I'm fortunate on this blog to have commenters who not only are willing to share their wealth of knowledge on the topics I post about, but who frequently include links to streetview images of their own choosing which, due to the limitations of Blogger's commenting system, can't be easily displayed there. Many of these examples are so interesting and relevant that I often want to feature them in a post of their own. I've finally gotten around to doing that here, using some of the examples submitted in response to last Friday's post on townhouses and parking (I may add to this list as time allows).
Nicolas Derome, who has a series of posts at the Strong Towns Network exploring the urban form of Toronto and Montreal that I recommend checking out, contributed examples of contemporary attempts to integrate townhouses and parking from both of those cities:
Nicolas notes that in the above Toronto example, since the streets are private, widths of only 20 feet, rather than 25 or 30 feet, are permitted. The technique of recessing garage doors while emphasizing pedestrian entrances is presumably intended to mitigate the visual effect of the garages: is it an improvement?
From Alai comes this example of parking subtly integrated into Craftsman-style San Francisco rowhouses. I agree with Alai that this is a better result than the example I showed from the Sunset neighborhood, and in fact many San Francisco townhouses of the first half of the 20th century did make creative efforts to incorporate garages elegantly and unobtrusively:
Another example from Nicolas shows a parking approach taken in Montreal, where a narrow driveway is used to access below grade parking, which is then decked over to provide a spacious patio area. This is very similar to one of the townhouse parking approaches described by Nathan Lewis (see Solution Three), and requires no more than the excavation of a basement-sized area:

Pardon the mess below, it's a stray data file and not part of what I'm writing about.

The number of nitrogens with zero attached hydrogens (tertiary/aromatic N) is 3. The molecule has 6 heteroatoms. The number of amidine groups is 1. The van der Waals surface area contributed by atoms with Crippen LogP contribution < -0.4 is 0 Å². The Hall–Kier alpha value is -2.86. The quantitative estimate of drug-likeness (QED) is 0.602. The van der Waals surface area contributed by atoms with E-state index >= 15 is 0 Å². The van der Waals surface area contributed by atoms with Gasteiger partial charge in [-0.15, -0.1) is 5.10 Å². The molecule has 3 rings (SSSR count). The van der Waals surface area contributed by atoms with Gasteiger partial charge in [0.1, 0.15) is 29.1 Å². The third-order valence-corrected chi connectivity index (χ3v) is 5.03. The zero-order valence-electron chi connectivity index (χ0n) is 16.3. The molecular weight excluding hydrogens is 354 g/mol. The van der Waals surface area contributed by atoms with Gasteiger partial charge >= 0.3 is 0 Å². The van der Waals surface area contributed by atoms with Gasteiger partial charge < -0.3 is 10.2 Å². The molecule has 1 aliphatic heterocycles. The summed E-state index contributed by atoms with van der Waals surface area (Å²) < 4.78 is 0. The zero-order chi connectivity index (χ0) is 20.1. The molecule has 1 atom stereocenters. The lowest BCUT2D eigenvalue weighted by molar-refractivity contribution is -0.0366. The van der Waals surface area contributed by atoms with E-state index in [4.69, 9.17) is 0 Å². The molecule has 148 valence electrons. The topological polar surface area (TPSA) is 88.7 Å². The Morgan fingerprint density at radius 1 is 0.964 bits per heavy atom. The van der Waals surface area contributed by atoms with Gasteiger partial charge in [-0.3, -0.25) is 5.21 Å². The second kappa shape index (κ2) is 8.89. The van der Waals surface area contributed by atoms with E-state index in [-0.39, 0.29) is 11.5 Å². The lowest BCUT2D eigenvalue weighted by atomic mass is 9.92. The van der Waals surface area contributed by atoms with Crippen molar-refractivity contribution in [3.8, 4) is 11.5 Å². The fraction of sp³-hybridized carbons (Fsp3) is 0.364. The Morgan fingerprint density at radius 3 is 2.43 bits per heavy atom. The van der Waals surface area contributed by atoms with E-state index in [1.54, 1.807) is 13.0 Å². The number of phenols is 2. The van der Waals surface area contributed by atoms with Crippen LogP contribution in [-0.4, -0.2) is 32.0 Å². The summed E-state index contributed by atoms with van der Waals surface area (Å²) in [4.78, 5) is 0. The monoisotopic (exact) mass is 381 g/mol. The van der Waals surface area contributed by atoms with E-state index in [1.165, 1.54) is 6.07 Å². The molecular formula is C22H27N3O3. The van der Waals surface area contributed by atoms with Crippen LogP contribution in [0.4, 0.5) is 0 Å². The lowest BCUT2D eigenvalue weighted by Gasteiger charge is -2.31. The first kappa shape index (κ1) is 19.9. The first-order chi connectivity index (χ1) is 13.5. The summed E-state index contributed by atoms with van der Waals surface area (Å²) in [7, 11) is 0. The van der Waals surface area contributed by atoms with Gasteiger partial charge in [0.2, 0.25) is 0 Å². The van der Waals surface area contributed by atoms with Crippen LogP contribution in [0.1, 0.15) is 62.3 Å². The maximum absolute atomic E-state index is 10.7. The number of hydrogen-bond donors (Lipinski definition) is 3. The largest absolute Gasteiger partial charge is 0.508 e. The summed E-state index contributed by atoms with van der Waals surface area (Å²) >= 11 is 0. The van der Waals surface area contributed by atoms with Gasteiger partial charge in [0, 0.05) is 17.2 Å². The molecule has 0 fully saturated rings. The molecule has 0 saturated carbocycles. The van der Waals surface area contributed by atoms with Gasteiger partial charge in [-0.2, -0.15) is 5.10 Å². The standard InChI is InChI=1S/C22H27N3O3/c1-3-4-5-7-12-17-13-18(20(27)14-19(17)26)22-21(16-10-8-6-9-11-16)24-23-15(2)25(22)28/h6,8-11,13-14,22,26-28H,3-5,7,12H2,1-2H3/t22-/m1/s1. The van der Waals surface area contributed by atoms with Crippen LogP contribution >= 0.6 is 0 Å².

Finally, another example from Nicolas featuring Alcorn Avenue, not far from Toronto's central business district. The street appears to have a mix of rowhouses from throughout the 20th century, including several from the 1980s with front-loading parking. The overall result is very successful though, due in part to the narrowness of the street, in part to the effective use of limited greenery, but more than anything to what Marc describes in the comments as "organic variation - [where] each house and door [is] designed by a different person." This variation, Marc notes, communicates a human presence even where garages are present and noticeable.
This sort of variation was also cited as a sign of urban health by Jane Jacobs, of course, whose own home was located within walking distance of Alcorn Street. As she wrote, "a successful city district becomes a kind of ever-normal granary as far as construction is concerned. Some of the old buildings, year by year, are replaced by new ones – or rehabilitated to a degree equivalent to replacement. Over the years there is, therefore, constantly a mixture of buildings of many ages and types." When redeveloped piecemeal, rather than at once, each new building adds to the texture of the street, and the whole becomes more than the sum of its parts.
Thanks again, everyone, for all the interesting comments.